After Kamehameha’s death, his son became the new King of Hawaii. During his reign, Christian missionaries began visiting the island and teaching about the religion of Jesus and the Bible. Many Hawaiians took interest in the religion. Eventually the leaders of Hawaii became Christian, too. Over time more and more Europeans and Americans moved to Hawaii. With this came a change in their native Hawaiian culture. The newcomers wanted the native people to speak English and change their traditions. They also were interested in using Hawaiian lands to plant sugar cane and sell it. Sugar cane is used to make sugar, which was a very desirable item across the world, because everyone loves sugar! Soon sugar cane plantations became a major business in Hawaii because of the weather and soil.

The children of the people who moved to Hawaii wanted more control over the government, so they could make decisions that helped their sugar cane businesses. At first they were just advisors to the Kings and Queens of Hawaii, but slowly they took more and more power to themselves. 

In 1891 a woman named Lili-oo-kalani became the first and last queen of Hawaii. She was born in Honololu on the island of Oahu and was raised up to be Hawaiian royalty. She loved the Hawaiian people and wanted them to be in control of their country rather than the foreigners who had come to power through their powerful sugar plantations and other businesses. She spent her time and energy helping to educate her people and feed the hungry. She was a talented songwriter and played the guitar, piano, ukulele (a small Hawaiian guitar) and sang. 

Even though she desperately wanted her people to stay in power, she was forced out of her position as queen by the powerful business people who were also aided by the American military who came to Hawaii with ships to back the powerful businessmen. At the time, the President of the United States and his advisors were interested in growing the United State’s overseas power and didn’t do anything to stop the forceful takeover of the Hawaiian government. The Hawaiian people peacefully protested, but it did little good. Queen Lily-oo-kalani was arrested and forced to stay in her home while she was replaced as ruler of Hawaii. It was there that she wrote the most famous Hawaiian song, “Aloha Oe.”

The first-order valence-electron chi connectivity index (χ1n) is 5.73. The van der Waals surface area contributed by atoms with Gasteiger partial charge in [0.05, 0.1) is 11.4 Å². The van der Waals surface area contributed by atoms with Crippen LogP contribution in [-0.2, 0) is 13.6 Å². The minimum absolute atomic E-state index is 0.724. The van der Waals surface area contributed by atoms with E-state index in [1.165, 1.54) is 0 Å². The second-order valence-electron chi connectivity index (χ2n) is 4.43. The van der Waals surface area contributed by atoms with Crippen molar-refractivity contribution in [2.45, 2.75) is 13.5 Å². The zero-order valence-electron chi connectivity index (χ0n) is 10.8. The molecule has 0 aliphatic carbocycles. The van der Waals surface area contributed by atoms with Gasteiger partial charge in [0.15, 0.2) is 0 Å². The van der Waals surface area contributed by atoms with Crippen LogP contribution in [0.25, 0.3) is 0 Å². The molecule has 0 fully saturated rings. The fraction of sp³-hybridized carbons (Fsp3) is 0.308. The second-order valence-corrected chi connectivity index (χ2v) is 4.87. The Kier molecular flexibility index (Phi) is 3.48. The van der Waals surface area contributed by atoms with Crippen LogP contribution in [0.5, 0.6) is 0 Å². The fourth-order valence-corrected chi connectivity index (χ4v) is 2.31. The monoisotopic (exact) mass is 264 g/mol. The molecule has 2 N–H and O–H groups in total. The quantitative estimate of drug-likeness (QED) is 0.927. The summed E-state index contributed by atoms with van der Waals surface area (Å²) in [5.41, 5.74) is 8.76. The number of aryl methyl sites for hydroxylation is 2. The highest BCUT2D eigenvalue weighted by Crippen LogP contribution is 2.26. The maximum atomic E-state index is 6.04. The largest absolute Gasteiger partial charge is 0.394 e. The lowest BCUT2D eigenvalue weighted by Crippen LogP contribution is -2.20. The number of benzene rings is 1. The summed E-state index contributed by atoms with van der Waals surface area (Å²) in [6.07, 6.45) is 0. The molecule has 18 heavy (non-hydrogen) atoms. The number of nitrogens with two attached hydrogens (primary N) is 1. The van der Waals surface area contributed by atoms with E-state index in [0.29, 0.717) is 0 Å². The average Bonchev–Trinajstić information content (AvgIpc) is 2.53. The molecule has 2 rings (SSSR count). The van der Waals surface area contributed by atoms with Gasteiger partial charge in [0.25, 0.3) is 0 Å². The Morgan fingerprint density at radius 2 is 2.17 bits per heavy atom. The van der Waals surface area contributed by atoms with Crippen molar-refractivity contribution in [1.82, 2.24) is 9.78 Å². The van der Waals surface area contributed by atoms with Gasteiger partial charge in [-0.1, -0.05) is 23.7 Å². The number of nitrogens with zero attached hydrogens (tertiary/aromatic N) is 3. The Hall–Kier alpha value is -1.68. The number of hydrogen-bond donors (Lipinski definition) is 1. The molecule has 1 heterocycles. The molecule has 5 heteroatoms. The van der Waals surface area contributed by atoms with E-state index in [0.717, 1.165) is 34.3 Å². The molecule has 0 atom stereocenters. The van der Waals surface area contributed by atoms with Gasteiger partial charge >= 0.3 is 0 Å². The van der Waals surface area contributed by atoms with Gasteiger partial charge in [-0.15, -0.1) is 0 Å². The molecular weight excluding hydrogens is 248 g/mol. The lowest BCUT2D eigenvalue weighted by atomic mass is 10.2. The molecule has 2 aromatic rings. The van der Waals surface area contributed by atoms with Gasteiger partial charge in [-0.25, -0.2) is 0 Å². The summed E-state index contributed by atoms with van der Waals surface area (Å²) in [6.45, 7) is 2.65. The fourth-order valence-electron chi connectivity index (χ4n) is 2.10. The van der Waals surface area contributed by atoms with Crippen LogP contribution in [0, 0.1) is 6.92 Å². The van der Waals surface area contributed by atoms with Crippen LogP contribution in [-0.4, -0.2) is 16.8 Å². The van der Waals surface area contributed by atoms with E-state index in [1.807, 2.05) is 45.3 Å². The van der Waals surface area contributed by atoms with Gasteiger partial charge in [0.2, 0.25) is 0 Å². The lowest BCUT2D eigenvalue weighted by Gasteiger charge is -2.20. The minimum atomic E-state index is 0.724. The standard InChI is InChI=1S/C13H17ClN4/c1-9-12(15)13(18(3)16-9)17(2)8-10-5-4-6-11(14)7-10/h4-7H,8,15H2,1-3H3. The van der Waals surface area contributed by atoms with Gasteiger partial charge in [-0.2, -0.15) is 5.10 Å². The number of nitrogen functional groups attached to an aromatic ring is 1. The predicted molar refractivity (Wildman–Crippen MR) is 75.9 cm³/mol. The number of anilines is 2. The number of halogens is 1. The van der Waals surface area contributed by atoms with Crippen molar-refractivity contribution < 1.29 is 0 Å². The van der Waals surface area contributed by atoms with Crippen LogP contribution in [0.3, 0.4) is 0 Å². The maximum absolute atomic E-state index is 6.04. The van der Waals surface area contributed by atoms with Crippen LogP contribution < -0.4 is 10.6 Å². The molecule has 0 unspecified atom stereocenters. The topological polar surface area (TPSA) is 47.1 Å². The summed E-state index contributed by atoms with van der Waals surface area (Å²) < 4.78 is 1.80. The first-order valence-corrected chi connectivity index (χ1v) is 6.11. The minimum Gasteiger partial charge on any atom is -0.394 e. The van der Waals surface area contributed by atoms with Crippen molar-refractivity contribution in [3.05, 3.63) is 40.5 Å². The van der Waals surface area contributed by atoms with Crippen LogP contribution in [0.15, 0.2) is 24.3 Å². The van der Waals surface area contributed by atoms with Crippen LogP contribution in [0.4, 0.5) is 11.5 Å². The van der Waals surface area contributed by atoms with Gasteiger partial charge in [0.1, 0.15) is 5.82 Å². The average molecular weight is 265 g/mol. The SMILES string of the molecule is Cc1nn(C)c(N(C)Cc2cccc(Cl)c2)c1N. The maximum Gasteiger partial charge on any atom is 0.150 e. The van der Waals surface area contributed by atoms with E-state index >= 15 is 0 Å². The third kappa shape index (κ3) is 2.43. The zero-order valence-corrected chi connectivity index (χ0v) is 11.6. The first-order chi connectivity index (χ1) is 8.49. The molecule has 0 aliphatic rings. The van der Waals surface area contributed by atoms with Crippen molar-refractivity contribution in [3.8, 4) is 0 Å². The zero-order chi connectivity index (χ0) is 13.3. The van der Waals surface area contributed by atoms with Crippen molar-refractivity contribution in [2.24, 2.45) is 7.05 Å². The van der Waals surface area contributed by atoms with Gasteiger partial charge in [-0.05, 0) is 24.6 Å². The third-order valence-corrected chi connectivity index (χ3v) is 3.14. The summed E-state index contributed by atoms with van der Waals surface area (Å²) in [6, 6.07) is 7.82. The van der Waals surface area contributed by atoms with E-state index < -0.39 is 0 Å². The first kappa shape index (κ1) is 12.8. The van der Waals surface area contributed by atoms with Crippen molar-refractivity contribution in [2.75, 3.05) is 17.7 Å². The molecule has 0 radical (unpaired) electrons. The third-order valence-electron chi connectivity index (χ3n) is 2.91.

Later, Lily-oo-kalani travelled to the United States to speak to the President and demand that her country be in control of the Hawaiian people again. He agreed, but other government leaders did not. Later, Hawaii became a territory of the United States and in 1859 an official state. During the years after Lily-oo-kalani was Queen there was pressure to do away with Hawaiian language and culture, but fortunately, in recent years there has been a return to an appreciation for the beauty of native Hawaiian traditions and many schools teach their native language again.

Today, Hawaii has become one of the top tourist destinations for people all around the world. 10 million people visited Hawaii in 2019 to sightsee, hike, surf, snorkel, whale watch, golf, and relax on its beautiful beaches.

Hawaii has a rich history and culture, and with it the “Aloha Spirit” and these principles: kindness, unity, humility, pleasantness and perseverance. And I wanted to end with these inspiring words by the last Queen of Hawaii, Lily-oo-kalani: